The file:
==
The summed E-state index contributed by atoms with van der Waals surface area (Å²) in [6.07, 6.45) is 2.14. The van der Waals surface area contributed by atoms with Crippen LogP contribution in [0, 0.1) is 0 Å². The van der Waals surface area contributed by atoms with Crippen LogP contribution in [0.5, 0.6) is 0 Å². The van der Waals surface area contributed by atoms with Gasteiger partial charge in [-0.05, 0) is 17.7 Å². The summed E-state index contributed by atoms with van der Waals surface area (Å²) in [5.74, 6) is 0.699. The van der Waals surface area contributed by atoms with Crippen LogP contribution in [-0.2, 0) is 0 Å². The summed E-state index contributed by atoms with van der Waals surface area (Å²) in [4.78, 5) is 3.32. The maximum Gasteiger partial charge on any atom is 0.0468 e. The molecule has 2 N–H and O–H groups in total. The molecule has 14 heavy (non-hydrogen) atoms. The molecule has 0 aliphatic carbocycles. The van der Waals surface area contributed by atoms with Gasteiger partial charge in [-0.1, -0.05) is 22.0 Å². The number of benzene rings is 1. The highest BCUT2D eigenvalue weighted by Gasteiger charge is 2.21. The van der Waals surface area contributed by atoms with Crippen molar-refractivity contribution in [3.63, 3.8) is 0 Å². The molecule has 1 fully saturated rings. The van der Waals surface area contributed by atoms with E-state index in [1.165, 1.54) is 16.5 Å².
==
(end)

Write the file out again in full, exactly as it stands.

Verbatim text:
The summed E-state index contributed by atoms with van der Waals surface area (Å²) in [6.07, 6.45) is 2.14. The van der Waals surface area contributed by atoms with Crippen LogP contribution in [0, 0.1) is 0 Å². The van der Waals surface area contributed by atoms with Crippen LogP contribution in [0.5, 0.6) is 0 Å². The van der Waals surface area contributed by atoms with Gasteiger partial charge in [-0.05, 0) is 17.7 Å². The summed E-state index contributed by atoms with van der Waals surface area (Å²) in [5.74, 6) is 0.699. The van der Waals surface area contributed by atoms with Crippen LogP contribution in [-0.2, 0) is 0 Å². The summed E-state index contributed by atoms with van der Waals surface area (Å²) in [4.78, 5) is 3.32. The maximum Gasteiger partial charge on any atom is 0.0468 e. The molecule has 2 N–H and O–H groups in total. The molecule has 14 heavy (non-hydrogen) atoms. The molecule has 0 aliphatic carbocycles. The van der Waals surface area contributed by atoms with Gasteiger partial charge in [-0.1, -0.05) is 22.0 Å². The number of benzene rings is 1. The highest BCUT2D eigenvalue weighted by Gasteiger charge is 2.21. The van der Waals surface area contributed by atoms with Crippen molar-refractivity contribution in [3.63, 3.8) is 0 Å². The molecule has 1 fully saturated rings. The van der Waals surface area contributed by atoms with E-state index in [1.165, 1.54) is 16.5 Å².